Tony Perkins, the head of the Family Research Council, a right-wing Christian think tank that has been classified as a hate group, has flipped out over a “wacky” new initiative being tested in U.S. military training programs. No, it’s not the end of “don’t ask, don’t tell” — it’s yoga and meditation classes.

A new Mind Fitness Training program being tested in the U.S. military has integrated yoga, breathing classes and meditation alongside other more traditional training regimes to keep soldiers calm and mentally fit and to reduce depression and use of alcohol and drugs. To Perkins, however, this new initiative is a stand-in for one’s personal relationship with God.

When he heard about the goals of the program — that yoga promotes relaxation, mental calm, productivity and restraint from substances— he exploded:

“What a coincidence–so does faith! Unfortunately, the military seems intent on driving religion out and replacing it with wacky substitutes,” he said on his morning radio program. “They’ve added atheist chaplains, Wiccan worship centers, and now, meditation classes. But none of them are as effective or as constructive as a personal relationship with God. Unfortunately, though, it’s mind over what matters–and that’s faith.”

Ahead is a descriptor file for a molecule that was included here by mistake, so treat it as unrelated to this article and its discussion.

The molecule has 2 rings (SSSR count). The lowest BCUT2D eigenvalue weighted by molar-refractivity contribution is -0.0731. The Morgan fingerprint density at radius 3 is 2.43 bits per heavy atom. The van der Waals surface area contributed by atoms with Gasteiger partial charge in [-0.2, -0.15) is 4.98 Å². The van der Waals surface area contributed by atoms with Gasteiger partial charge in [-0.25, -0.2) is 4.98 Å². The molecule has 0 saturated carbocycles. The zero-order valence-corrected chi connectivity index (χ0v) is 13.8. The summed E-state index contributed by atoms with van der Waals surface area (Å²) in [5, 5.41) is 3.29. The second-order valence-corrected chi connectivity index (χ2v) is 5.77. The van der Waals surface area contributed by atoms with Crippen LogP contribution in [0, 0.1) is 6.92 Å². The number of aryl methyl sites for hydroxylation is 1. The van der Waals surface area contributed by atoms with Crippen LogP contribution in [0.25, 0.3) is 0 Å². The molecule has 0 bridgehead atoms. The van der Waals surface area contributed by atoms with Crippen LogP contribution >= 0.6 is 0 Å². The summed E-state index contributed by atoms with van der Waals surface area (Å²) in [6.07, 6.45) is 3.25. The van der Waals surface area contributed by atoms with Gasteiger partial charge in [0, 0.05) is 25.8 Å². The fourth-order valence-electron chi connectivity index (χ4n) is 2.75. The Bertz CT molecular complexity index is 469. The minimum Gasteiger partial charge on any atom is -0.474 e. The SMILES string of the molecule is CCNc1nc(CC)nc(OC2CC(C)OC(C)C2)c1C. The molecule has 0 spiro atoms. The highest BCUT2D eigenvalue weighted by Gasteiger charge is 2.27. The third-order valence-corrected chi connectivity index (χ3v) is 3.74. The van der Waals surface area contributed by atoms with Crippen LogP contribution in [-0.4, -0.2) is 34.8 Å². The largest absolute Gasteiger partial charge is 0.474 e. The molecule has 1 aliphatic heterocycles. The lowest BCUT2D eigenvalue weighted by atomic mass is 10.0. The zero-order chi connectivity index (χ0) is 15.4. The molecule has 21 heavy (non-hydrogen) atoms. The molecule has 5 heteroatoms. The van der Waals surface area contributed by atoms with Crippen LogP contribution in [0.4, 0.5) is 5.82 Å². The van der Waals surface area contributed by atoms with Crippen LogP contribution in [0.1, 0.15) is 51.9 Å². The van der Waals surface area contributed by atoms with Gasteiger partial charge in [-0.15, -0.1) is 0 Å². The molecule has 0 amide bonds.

Perhaps one shouldn’t tell Perkins this, but faith hasn’t really been keeping up its end of the bargain lately — at least as far as the mental health of service members goes. The suicide rate of active service members has skyrocketed in the last few years. In 2012, the U.S. military averaged one suicide every single day, with service members were — shockingly — more likely to commit suicide than be killed on the battlefield.